Rick Hill, chairman of the Oneida Tribe and our October cover subject, shares a bit of Oneida history in a video interview on our website (http://tinyurl.com/34t5fxh).
As we approach the November mid-term elections, it might be appropriate to point out that our American approach to government borrows key elements from the Great Law of the Iroquois Confederacy. (The Oneidas are among the original five tribes of the Iroquois.) Similarities between the Great Law and the U.S. Constitution include:
* Provision for a federal government, with internal sovereignty retained by the member nations or states;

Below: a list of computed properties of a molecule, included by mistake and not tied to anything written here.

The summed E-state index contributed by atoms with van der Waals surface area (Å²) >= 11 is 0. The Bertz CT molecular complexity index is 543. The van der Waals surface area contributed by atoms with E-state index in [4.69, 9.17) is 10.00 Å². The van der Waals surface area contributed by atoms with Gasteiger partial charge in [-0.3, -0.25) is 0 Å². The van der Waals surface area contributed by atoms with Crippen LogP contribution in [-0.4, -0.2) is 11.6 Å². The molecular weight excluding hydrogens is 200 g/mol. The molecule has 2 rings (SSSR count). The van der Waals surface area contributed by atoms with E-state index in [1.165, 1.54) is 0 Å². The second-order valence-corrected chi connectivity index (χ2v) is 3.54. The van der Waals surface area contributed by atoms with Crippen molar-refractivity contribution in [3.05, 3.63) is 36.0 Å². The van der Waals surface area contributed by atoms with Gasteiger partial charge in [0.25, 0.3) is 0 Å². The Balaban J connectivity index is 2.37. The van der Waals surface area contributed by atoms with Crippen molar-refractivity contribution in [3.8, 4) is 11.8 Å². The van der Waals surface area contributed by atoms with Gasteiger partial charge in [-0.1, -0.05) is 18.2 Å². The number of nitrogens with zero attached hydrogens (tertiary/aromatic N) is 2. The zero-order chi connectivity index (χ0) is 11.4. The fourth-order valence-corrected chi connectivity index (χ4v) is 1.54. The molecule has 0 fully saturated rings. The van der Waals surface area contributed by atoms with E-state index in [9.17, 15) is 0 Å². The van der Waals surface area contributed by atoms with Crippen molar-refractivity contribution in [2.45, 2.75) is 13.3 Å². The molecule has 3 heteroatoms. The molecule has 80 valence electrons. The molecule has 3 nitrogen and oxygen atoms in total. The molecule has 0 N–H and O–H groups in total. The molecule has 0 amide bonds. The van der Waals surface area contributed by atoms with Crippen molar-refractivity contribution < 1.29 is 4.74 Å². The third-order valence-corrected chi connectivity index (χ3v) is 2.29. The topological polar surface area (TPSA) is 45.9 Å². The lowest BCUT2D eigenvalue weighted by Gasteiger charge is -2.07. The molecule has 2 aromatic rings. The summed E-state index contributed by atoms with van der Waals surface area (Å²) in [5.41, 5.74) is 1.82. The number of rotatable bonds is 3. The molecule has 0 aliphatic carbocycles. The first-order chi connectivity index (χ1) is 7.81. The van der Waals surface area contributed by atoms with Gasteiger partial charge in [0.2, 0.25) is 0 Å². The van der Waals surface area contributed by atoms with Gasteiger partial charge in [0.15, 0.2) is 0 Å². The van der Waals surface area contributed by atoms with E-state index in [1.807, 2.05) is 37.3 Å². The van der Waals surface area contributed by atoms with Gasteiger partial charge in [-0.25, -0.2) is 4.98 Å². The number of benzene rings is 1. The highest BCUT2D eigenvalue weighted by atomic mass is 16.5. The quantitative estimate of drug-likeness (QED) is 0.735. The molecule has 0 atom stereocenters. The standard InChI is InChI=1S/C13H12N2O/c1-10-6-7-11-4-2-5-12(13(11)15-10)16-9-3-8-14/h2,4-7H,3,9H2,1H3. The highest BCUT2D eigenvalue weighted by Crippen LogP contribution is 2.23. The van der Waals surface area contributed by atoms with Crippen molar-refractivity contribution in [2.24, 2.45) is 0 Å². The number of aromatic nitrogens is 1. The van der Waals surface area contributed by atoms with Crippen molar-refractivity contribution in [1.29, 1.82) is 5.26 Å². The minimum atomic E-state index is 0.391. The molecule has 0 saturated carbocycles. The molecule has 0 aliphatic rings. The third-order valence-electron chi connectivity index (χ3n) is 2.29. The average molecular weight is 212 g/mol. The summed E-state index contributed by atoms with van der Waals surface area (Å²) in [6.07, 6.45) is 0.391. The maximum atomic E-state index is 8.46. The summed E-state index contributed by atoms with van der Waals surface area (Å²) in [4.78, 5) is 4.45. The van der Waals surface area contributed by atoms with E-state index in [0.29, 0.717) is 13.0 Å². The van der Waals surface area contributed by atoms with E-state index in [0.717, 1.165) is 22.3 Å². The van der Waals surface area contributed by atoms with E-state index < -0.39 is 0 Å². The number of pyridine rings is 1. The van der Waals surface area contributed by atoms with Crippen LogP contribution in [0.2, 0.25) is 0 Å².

* The concept that the office is more important than the person who holds the office;
* The ideal of servitude, rather than lordship, of the officeholders;
* Representation and open debate;
* Checks and balances to prevent too much power from being vested in one person or one branch of government; and
* Government through persuasion rather than coercion.
The Founding Fathers adopted the symbols of the American bald eagle and of several arrows together in creating the seal of the United States. The eagle – perhaps inspired by the eagle that keeps vigil atop the Tree of Peace – carries 13 arrows in one talon, denoting the unity of the several states, and an olive branch, denoting respect for peace, in the other.
– Margaret LeBrun, Co-Publisher/Executive Editor